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SpaceX is losing money on its Starlink terminals, but sees lower costs ahead

·2-min read

It may be a little while longer until Starlink hits profitability. The SpaceX project, which aims to deliver global high-speed broadband via a satellite network, sells its beta kits to customers for around $500 dollars despite it costing much more to produce them, CEO Elon Musk said in an interview Tuesday.

The kit includes a user terminal, a kind of dish, that connects the customer to the satellites and enables broadband access. “To be totally frank, we are losing money on that terminal right now,” he said. "That terminal costs us more than $1,000, so obviously I’m subsidizing the cost of the terminal.” He went on to add that SpaceX is working on a next-gen terminal capable of providing the same capability, but at a lower cost to make.

SpaceX’s overall investment in the project could be between $5 billion-$10 billion initially and as much as $30 billion over time, as the company continues to provide improvements and stay competitive against improvements in cellular technology, he said.

Musk, who made these comments during a virtual keynote at the Mobile World Congress event in Barcelona on Tuesday, also provided other details about the current status of Starlink. The project is on track to have over half a million users within the next 12 months, he said, and is operational in around 12 countries with more “being added every month.”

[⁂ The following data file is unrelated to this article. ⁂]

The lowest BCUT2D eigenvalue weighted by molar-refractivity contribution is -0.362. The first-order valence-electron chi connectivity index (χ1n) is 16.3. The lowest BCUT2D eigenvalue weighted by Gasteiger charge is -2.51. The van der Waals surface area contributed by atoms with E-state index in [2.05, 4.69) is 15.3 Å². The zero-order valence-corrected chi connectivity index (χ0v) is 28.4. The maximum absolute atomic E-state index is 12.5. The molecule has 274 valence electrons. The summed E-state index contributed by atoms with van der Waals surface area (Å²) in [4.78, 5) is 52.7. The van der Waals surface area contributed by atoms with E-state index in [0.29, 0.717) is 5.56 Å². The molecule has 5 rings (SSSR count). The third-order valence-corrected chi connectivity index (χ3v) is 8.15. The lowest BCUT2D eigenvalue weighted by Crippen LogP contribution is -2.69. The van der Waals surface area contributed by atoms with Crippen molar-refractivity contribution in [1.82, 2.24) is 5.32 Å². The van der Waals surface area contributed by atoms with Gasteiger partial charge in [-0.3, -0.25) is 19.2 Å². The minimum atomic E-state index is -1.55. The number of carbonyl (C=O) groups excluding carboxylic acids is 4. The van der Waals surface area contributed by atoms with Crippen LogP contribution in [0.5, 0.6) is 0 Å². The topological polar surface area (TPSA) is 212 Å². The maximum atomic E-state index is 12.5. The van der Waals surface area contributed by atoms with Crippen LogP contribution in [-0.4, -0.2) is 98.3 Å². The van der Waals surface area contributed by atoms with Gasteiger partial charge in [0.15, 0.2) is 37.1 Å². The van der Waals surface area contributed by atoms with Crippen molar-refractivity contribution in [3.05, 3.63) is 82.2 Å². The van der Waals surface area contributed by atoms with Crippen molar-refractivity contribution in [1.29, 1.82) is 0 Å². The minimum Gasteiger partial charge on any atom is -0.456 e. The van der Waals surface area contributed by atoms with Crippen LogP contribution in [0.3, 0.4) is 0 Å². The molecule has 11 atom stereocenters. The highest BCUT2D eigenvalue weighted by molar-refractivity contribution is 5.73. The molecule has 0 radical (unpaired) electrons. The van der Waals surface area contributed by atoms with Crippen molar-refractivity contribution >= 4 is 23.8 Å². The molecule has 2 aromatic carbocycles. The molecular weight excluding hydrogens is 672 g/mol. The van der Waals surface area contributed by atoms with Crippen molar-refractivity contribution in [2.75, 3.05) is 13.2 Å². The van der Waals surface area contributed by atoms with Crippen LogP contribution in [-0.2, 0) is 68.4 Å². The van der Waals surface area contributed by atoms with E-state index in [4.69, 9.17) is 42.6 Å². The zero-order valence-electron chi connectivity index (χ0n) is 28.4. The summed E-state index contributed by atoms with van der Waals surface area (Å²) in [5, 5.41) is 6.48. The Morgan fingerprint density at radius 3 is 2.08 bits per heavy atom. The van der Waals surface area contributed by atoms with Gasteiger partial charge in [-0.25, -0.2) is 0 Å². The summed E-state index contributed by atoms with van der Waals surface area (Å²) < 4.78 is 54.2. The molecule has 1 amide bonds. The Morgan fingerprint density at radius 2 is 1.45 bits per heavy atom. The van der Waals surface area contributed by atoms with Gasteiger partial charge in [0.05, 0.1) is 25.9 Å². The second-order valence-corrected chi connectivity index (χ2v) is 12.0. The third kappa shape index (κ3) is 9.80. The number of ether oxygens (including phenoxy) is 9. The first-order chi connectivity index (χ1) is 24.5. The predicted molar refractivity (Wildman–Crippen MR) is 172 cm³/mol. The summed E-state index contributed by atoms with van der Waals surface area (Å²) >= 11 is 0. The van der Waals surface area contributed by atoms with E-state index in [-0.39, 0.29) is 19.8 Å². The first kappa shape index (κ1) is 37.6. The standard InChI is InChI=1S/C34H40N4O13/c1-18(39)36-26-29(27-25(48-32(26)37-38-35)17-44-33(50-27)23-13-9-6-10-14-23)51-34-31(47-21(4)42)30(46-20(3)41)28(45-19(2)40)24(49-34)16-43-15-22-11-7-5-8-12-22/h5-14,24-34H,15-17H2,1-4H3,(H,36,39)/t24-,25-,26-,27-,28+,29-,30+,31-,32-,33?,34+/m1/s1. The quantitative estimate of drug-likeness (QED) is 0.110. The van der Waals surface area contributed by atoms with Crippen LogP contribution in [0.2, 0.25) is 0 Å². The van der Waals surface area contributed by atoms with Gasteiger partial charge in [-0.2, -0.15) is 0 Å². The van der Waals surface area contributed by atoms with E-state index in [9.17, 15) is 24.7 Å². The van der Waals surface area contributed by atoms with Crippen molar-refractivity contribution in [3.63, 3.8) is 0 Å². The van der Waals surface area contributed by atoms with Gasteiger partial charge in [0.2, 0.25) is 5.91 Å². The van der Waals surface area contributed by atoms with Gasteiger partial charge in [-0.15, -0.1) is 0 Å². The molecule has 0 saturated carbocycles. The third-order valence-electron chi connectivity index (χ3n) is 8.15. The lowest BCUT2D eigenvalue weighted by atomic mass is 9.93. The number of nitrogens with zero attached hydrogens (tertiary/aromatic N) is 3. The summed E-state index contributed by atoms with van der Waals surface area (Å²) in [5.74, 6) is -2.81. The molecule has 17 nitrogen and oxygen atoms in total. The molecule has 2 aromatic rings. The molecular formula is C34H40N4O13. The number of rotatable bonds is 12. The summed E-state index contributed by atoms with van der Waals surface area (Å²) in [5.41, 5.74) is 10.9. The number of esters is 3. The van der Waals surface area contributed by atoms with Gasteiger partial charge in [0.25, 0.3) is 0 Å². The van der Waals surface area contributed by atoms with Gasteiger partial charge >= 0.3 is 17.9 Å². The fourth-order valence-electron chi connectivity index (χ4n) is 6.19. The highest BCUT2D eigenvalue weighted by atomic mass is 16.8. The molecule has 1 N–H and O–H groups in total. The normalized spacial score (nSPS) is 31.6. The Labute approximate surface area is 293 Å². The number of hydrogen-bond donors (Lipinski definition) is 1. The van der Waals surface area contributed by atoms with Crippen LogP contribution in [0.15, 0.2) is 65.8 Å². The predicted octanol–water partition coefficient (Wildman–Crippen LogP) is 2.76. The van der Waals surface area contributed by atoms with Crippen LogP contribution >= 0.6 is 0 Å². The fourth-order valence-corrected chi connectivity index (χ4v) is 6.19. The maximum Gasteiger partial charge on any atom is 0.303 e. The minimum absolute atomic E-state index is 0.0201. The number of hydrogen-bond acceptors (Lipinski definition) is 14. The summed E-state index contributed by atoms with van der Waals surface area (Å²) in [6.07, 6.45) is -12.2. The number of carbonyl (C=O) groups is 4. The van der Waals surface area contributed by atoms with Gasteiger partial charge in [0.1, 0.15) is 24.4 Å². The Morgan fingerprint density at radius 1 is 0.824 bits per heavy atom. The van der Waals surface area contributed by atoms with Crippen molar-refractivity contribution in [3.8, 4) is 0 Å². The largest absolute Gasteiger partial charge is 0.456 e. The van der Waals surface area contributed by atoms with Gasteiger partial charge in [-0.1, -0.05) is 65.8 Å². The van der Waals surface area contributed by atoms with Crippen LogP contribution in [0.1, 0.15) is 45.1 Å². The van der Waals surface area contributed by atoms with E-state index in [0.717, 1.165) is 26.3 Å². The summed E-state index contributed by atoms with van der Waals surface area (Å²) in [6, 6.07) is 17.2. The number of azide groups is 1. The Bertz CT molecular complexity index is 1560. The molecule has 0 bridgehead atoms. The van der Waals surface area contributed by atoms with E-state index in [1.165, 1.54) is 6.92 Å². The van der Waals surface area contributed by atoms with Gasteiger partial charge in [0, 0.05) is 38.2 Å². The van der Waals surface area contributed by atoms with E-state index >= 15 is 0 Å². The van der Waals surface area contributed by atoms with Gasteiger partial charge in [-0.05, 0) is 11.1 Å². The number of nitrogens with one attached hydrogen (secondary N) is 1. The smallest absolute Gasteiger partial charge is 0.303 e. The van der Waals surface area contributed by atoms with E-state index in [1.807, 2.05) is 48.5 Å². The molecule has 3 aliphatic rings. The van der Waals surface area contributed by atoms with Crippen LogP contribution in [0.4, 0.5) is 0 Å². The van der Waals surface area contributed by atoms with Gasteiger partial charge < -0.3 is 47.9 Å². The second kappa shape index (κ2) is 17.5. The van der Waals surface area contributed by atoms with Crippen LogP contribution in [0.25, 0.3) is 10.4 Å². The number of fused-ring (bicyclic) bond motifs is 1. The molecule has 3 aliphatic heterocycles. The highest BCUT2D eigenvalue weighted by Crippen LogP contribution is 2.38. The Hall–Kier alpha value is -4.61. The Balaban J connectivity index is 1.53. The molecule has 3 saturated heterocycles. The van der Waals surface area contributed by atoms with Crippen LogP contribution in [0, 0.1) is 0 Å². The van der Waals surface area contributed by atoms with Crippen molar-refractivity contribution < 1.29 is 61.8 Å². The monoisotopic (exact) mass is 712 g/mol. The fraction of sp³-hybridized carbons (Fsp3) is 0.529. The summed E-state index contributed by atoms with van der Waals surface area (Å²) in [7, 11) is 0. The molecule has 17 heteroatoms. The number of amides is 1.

SpaceX is also getting close to launching satellite version 1.5, which will have laser intersatellite links to provide continuous connectivity over high-latitude and polar regions. Next year the company will launch version 2, “which will be significantly more capable,” Musk noted.

Starlink satellites streak through a telescope's observations. Image Credits: SpaceX

The project has entered into two partnerships with major country telecommunications companies, though Musk declined to specify their names.

It is hard to imagine Starlink without the breakthrough in rocket reusability achieved by SpaceX. “But we still need to take this to another level with [ … ] the Starship development,” Musk said. That rocket will be designed for rapid reusability — so the ability to relaunch with little to no time on the ground between flights, similar to an airplane’s capabilities today.

Starship is key to Musk’s vision to build a base on the moon or a city on Mars. He said the company is hoping to make the first orbital launch attempt with Starship in the next few months. SpaceX filed a request for approval with the Federal Communications Commission (FCC) to fly Starlink terminals on the new spacecraft in order to “demonstrate high data rate communications” between Starship’s launch system and the ground throughout the mission.

Read more about Mobile World Congress 2021 on TechCrunch
Read more about Mobile World Congress 2021 on TechCrunch
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